Working Paper Series : Institute for Monetary and Financial Stability
- Center for Financial Studies (CFS) (4)
Are rules and boundaries sufficient to limit harmful central bank discretion? Lessons from Europe
- Marvin Goodfriend’s (2014) insightful, informative and provocative work explains concisely and convincingly why the Fed needs rules and boundaries. This paper reviews the broader institutional design problem regarding the effectiveness of the central bank in practice and confirms the need for rules and boundaries. The framework proposed for improving the Fed incorporates key elements that have already been adopted in the European Union. The case of ELA provision by the ECB and the Central Bank of Cyprus to Marfin-Laiki Bank during the crisis, however, suggests that the existence of rules and boundaries may not be enough to limit harmful discretion. During a crisis, novel interpretations of the legal authority of the central bank may be introduced to create a grey area that might be exploited to justify harmful discretionary decisions even in the presence of rules and boundaries. This raises the question how to ensure that rules and boundaries are respected in practice
How special are they? - Targeting systemic risk by regulating shadow banking : (October 5, 2014)
- This essay argues that at least some of the financial stability concerns associated with shadow banking can be addressed by an approach to financial regulation that imports its functional foundations more vigorously into the interpretation and implementation of existing rules. It shows that the general policy goals of prudential banking regulation remain constant over time despite dramatic transformations in the financial and technological landscape. Moreover, these overarching policy goals also legitimize intervention in the shadow banking sector. On these grounds, this essay encourages a more normative construction of available rules that potentially limits both the scope for regulatory arbitrage and the need for ever more rapid updates and a constant increase in the complexity of the regulatory framework. By tying the regulatory treatment of financial innovation closely to existing prudential rules and their underlying policy rationales, the proposed approach potentially ends the socially wasteful race between hare and tortoise that signifies the relation between regulators and a highly dynamic industry. In doing so it does not generally hamper market participants’ efficient discoveries where disintermediation proves socially beneficial. Instead, it only weeds-out rent-seeking circumventions of existing rules and standards.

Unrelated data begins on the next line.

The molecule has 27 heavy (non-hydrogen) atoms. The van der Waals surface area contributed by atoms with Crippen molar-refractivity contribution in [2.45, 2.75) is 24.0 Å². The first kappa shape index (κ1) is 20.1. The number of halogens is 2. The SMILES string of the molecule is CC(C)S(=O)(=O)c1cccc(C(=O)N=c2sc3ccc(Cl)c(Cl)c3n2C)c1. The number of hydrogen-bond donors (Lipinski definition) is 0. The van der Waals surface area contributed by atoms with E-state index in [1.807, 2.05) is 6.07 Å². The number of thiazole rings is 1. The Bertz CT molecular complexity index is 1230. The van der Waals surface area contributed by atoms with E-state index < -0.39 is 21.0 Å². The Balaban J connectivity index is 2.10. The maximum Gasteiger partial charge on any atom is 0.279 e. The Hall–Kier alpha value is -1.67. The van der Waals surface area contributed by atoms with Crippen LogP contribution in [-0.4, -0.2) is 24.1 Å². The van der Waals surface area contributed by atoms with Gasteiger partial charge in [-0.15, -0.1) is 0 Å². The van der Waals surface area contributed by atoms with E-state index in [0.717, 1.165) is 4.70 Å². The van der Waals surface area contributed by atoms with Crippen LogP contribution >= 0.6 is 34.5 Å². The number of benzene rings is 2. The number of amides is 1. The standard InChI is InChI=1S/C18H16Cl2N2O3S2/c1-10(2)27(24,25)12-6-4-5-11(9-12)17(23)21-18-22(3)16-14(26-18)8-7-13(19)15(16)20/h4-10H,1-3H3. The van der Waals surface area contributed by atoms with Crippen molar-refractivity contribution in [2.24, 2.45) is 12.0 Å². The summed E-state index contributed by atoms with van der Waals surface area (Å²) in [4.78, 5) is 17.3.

On the conditional effects of IMF loan program participation on output growth
- Panel Sample Selection ModelsThe empirical evidence currently available in the literature regarding the effects of a country's IMF program participation on its output growth is rather inconclusive. In this paper we propose and estimate a panel data sample selection model featuring state dependence. As in this model the output growth effects of program participation can be conditional on the realization of a state variable (conditional pooling), our framework may reconcile previous empirical evidence based on models without state-dependent effects. We find that the effects of IMF program participation on output growth vary systematically with an index reflecting a country's institutional record, and that output growth effects of program participation are significantly positive only if the program participation is coupled with sufficient improvement of the institutional record.
On the importance of sectoral and regional shocks for price setting : [Version Juli 2012]
Guenter W. Beck
- We use a novel disaggregate sectoral euro area data set with a regional breakdown to investigate price changes and suggest a new method to extract factors from over-lapping data blocks. This allows us to separately estimate aggregate, sectoral, country-specific and regional components of price changes. We thereby provide an improved estimate of the sectoral factor in comparison with previous literature, which decomposes price changes into an aggregate and idiosyncratic component only, and interprets the latter as sectoral. We find that the sectoral component explains much less of the variation in sectoral regional inflation rates and exhibits much less volatility than previous findings for the US indicate. We further contribute to the literature on price setting by providing evidence that country- and region-specific factors play an important role in addition to the sector-specific factors, emphasising heterogeneity of inflation dynamics along different dimensions. We also conclude that sectoral price changes have a “geographical” dimension, that leads to new insights regarding the properties of sectoral price changes.